With the Trump administration’s John Bolton keen on trashing all remaining arms control agreements, it will be tempting to just to stay on the defensive. But the opportunity exists to go much further. While media attention focuses on Russian and Chinese aggression, these states remain nervous of overwhelming U.S. firepower and have an incentive to agree to arms control across the board.
Ideas for confidence-building measures now enjoying a renaissance in Korea and established in the nuclear agreement with Iran can do much to prevent and defuse crises. In this area, a recent report shows that women’s involvement in peace processes make them more effective. Both Ireland and Sweden have feminist foreign policies boosting women’s role in security issues as well as promoting gender equality. Active promotion of human rights needs to be a mainstay for the United States. All too often men with guns insist on short-term “realist” solutions, when locally organizing women are the ones who can bring long-term change.
Thus, human rights, along with freedom of information and arms control, need to be integrated into U.S. foreign assistance programs and those of its allies.
Good ideas come not only from U.S. allies but from the U.S. past. For the Allies in World War II, human security was central to world security. To them, the neglect of full employment globally and unregulated economics were a recipe for war. Trade wars and financial instability were early warnings of fresh crises. British economist John Maynard Keynes proposed an international reserve currency other than the dollar in the 1940s, but it never made it to first base with the U.S. Treasury. Today, as power shifts, such reform becomes a necessity. The IMF and World Bank, whose founding charters required them to improve labor conditions and aim for full employment, must return to their founding principles of social democracy. Transforming global corporations is urgently needed, along the lines of Ecuador’s proposed treaty on business and human rights and the EU’s challenge of Google and Amazon.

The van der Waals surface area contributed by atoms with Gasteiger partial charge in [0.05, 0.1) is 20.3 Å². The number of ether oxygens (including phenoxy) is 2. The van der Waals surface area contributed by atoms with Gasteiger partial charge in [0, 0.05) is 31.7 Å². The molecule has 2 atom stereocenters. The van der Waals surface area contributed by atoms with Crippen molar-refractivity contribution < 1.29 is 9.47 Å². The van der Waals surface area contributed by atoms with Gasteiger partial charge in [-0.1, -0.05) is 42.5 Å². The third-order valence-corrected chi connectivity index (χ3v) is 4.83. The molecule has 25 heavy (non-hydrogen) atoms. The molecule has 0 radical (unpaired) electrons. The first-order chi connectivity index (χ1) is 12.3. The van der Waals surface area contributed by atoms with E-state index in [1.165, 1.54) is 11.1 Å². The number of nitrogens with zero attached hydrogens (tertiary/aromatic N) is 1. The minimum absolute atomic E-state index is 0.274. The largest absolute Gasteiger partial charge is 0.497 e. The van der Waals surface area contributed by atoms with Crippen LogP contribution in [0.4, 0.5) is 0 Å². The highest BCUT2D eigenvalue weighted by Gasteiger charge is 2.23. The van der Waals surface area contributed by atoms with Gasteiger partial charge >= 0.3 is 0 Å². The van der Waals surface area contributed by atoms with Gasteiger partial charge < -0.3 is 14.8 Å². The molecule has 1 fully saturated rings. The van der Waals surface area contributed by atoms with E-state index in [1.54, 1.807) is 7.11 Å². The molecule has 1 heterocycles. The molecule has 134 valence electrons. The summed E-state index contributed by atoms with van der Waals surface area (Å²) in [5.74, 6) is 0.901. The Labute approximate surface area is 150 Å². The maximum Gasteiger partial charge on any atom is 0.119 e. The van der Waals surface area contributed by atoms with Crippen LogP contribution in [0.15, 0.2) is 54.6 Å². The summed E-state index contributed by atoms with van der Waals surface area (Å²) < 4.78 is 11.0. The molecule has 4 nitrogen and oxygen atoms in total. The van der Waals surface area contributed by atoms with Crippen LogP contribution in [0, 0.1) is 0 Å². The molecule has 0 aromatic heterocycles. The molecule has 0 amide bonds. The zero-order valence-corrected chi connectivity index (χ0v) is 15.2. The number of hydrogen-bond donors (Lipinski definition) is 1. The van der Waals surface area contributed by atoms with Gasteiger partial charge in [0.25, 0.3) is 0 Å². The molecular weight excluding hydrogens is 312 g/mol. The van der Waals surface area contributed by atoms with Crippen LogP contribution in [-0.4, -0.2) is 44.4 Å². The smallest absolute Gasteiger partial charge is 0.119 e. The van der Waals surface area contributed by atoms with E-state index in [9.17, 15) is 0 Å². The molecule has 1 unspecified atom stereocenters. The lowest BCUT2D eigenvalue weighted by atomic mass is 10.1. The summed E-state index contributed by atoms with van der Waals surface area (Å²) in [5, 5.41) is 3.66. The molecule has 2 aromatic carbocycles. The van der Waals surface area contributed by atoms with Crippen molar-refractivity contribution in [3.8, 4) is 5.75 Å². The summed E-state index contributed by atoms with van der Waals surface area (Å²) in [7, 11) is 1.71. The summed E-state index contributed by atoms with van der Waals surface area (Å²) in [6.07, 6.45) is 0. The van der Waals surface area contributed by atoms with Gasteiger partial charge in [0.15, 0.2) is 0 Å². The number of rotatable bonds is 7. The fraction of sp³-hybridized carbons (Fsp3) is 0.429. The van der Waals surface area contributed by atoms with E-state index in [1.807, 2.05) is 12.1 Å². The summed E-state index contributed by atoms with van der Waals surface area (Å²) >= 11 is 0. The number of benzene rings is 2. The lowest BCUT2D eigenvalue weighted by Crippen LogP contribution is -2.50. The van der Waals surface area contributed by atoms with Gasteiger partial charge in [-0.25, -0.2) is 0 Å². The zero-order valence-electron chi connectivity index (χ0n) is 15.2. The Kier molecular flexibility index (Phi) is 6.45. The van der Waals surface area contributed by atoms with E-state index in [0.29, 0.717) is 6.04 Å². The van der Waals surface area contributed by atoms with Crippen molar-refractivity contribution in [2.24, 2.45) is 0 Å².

These ideas can help Americans reinforce global progressive networks, including states and NGOs, in their efforts to roll back a global racist patriarchy. Without them, the future is grim indeed.
Dan Plesch is the director of the center for International Studies and Diplomacy at SOAS, University of London.
This article originally appeared on Foreign Policy in Focus.